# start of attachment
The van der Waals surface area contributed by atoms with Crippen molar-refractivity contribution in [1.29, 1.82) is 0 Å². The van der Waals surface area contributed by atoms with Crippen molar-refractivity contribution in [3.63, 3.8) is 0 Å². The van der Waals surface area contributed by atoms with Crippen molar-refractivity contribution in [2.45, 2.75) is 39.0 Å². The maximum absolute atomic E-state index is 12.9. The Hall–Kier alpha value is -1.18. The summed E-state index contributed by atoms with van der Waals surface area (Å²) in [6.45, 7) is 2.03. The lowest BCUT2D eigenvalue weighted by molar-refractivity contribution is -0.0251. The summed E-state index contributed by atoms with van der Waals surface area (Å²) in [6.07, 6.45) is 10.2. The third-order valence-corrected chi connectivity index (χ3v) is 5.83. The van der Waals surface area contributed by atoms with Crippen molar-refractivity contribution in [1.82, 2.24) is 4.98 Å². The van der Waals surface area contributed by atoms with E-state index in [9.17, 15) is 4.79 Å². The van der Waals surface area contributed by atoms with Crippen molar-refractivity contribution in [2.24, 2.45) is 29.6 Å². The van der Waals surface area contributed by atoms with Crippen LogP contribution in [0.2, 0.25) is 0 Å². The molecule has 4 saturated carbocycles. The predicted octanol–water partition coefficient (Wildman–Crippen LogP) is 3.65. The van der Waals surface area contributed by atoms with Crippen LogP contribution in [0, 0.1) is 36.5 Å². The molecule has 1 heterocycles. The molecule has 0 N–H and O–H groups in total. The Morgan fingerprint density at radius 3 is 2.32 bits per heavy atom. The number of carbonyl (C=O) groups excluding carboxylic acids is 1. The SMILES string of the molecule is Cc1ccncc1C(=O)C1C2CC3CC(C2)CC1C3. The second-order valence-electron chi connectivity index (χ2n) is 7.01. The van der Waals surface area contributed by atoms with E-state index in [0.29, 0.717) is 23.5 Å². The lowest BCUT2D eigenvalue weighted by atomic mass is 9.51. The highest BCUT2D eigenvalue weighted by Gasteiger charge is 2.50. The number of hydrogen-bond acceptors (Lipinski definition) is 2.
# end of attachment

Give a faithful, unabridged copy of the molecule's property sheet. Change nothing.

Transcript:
The van der Waals surface area contributed by atoms with Crippen molar-refractivity contribution in [1.29, 1.82) is 0 Å². The van der Waals surface area contributed by atoms with Crippen molar-refractivity contribution in [3.63, 3.8) is 0 Å². The van der Waals surface area contributed by atoms with Crippen molar-refractivity contribution in [2.45, 2.75) is 39.0 Å². The maximum absolute atomic E-state index is 12.9. The Hall–Kier alpha value is -1.18. The summed E-state index contributed by atoms with van der Waals surface area (Å²) in [6.45, 7) is 2.03. The lowest BCUT2D eigenvalue weighted by molar-refractivity contribution is -0.0251. The summed E-state index contributed by atoms with van der Waals surface area (Å²) in [6.07, 6.45) is 10.2. The third-order valence-corrected chi connectivity index (χ3v) is 5.83. The van der Waals surface area contributed by atoms with Crippen molar-refractivity contribution in [1.82, 2.24) is 4.98 Å². The van der Waals surface area contributed by atoms with E-state index in [9.17, 15) is 4.79 Å². The van der Waals surface area contributed by atoms with Crippen molar-refractivity contribution in [2.24, 2.45) is 29.6 Å². The van der Waals surface area contributed by atoms with Crippen LogP contribution in [0.2, 0.25) is 0 Å². The molecule has 4 saturated carbocycles. The predicted octanol–water partition coefficient (Wildman–Crippen LogP) is 3.65. The van der Waals surface area contributed by atoms with Crippen LogP contribution in [0, 0.1) is 36.5 Å². The molecule has 1 heterocycles. The molecule has 0 N–H and O–H groups in total. The Morgan fingerprint density at radius 3 is 2.32 bits per heavy atom. The number of carbonyl (C=O) groups excluding carboxylic acids is 1. The SMILES string of the molecule is Cc1ccncc1C(=O)C1C2CC3CC(C2)CC1C3. The second-order valence-electron chi connectivity index (χ2n) is 7.01. The van der Waals surface area contributed by atoms with E-state index in [0.29, 0.717) is 23.5 Å². The lowest BCUT2D eigenvalue weighted by atomic mass is 9.51. The highest BCUT2D eigenvalue weighted by Gasteiger charge is 2.50. The number of hydrogen-bond acceptors (Lipinski definition) is 2.